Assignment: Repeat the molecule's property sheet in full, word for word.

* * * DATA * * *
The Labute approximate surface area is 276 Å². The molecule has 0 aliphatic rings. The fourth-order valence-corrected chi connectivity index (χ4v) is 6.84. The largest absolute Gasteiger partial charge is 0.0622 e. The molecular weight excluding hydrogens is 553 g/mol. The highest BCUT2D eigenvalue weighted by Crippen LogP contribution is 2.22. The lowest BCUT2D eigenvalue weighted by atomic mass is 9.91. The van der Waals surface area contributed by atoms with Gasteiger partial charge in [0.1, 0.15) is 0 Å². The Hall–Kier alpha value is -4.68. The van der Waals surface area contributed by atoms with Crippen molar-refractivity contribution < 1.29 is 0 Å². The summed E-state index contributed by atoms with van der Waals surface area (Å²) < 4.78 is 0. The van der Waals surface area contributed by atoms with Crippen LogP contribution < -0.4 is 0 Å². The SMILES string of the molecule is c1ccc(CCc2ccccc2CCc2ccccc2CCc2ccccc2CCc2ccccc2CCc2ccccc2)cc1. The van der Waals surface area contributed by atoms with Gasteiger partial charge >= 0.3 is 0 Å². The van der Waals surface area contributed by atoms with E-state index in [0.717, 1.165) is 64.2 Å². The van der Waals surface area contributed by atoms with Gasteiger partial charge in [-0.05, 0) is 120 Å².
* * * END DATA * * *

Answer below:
The Labute approximate surface area is 276 Å². The molecule has 0 aliphatic rings. The fourth-order valence-corrected chi connectivity index (χ4v) is 6.84. The largest absolute Gasteiger partial charge is 0.0622 e. The molecular weight excluding hydrogens is 553 g/mol. The highest BCUT2D eigenvalue weighted by Crippen LogP contribution is 2.22. The lowest BCUT2D eigenvalue weighted by atomic mass is 9.91. The van der Waals surface area contributed by atoms with Gasteiger partial charge in [0.1, 0.15) is 0 Å². The Hall–Kier alpha value is -4.68. The van der Waals surface area contributed by atoms with Crippen molar-refractivity contribution < 1.29 is 0 Å². The summed E-state index contributed by atoms with van der Waals surface area (Å²) < 4.78 is 0. The van der Waals surface area contributed by atoms with Crippen LogP contribution < -0.4 is 0 Å². The SMILES string of the molecule is c1ccc(CCc2ccccc2CCc2ccccc2CCc2ccccc2CCc2ccccc2CCc2ccccc2)cc1. The van der Waals surface area contributed by atoms with Gasteiger partial charge >= 0.3 is 0 Å². The van der Waals surface area contributed by atoms with E-state index in [0.717, 1.165) is 64.2 Å². The van der Waals surface area contributed by atoms with Gasteiger partial charge in [-0.05, 0) is 120 Å².